Swap Terminator: The Paradox of Central Clearing

| FinReg

By Will Rhode, TABB Group

Originally published on TABB Forum 

 

Though central clearing of swaps was intended to reduce counterparty risk, it comes with an unfortunate side effect: It now will take two trades to effect a termination, which threatens to increase operational complexity and risk. 

 

Central clearing was designed to cure the swaps market of cascading counterparty credit risk, but it comes with an unpleasant side effect: line item proliferation. If a buy-side firm wants to eliminate a swap from its portfolio, it will have to add an equal and opposite trade that the clearinghouse can recognize for netting purposes. It will no longer be able to rely on its over-the-counter (OTC) dealers to port positions to a willing substitute. Such is the paradox of trading swaps in a centrally cleared world – it takes two trades to effect a termination.

 

Terminations and compactions are based on a simple idea: As a buy-side firm enters into a series of swaps over time, trades can begin to be removed without impacting the interest rate profile of the overall portfolio. For example, a buy-side trader may have entered a swap for which he is receiving fixed rate cash flows for two years and two months. Suppose the same trader enters a new swap two months later for the same notional amount that pays fixed and receives floating for two years; the interest rate risk naturally offsets. The trader is paying fixed and receiving fixed on the same notional amount and for the same period of time.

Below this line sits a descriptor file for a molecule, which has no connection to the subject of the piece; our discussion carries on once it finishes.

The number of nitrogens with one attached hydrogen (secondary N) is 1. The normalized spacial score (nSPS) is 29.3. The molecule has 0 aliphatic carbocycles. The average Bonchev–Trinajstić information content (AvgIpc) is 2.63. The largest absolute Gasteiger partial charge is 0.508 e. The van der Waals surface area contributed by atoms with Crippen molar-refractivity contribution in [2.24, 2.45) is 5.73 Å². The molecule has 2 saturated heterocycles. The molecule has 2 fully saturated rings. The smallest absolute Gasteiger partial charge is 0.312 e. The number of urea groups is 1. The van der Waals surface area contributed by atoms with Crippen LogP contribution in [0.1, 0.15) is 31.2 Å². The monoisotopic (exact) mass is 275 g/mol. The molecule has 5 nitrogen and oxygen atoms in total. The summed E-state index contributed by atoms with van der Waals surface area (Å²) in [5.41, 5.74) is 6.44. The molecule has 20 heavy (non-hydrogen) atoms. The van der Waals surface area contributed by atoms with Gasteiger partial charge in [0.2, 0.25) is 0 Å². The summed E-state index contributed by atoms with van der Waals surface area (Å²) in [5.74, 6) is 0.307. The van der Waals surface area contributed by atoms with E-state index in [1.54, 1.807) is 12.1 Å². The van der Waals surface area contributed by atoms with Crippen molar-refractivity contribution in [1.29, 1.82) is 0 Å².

Of course, such precise matches occur only occasionally, but close-enough matches occur all the time. Near-matching trades can still offset one another once the difference in value caused by a mismatch in dates and in fixed rate payments is determined and settled. If the parameters for valuing these mismatches can be agreed upon, there is no reason why these swaps cannot be torn up. Running a swaps portfolio with fewer line items significantly reduces operational complexity and risk, such as having to manage multiple variation margin calls.

 

Terminating and compacting trades is a precursor to central clearing compression, which has been an important tool in reducing the overall size of the global swaps market, with its attendant operational and systemic risks, since 2003. It took dealers many years of terminating and compacting swaps between each other bilaterally before they started to centrally clear and, later, to compress their trades at the clearinghouses. Indeed, compression evolved as a method to allow a dealer to consolidate its portfolio of bilateral swaps without needing to negotiate individual tear-ups with multiple bilateral counterparties. Now this overall effort is being extended to include the buy side.

 

2013 will live long in the memories of buy-side operations folks as a challenge. Central clearing, SEF trading, changes to terminations workflow – it is a far cry from the days when swaps changed hands bilaterally. But in the end, the pain associated with migrating to the new world will be worth it.

 

Swaps portfolio management is already an operationally complex task; the messaging of multiple Excel files containing multiple line items, the negotiation of trade prices, collective affirmation, and the delivery of the final trade packet are managed mostly manually. And there are very few solutions available for managing swap portfolios in a world populated by multiple central counterparty clearinghouses (CCPs), each with its own set of data requirements for position recognition. The buy side is looking for a system that can communicate with clearinghouses agnostically, one that can draw down pre-existing swaps so that the necessary data fields for offsetting trades can be auto-filled and the termination process executed, netted and settled in real time.

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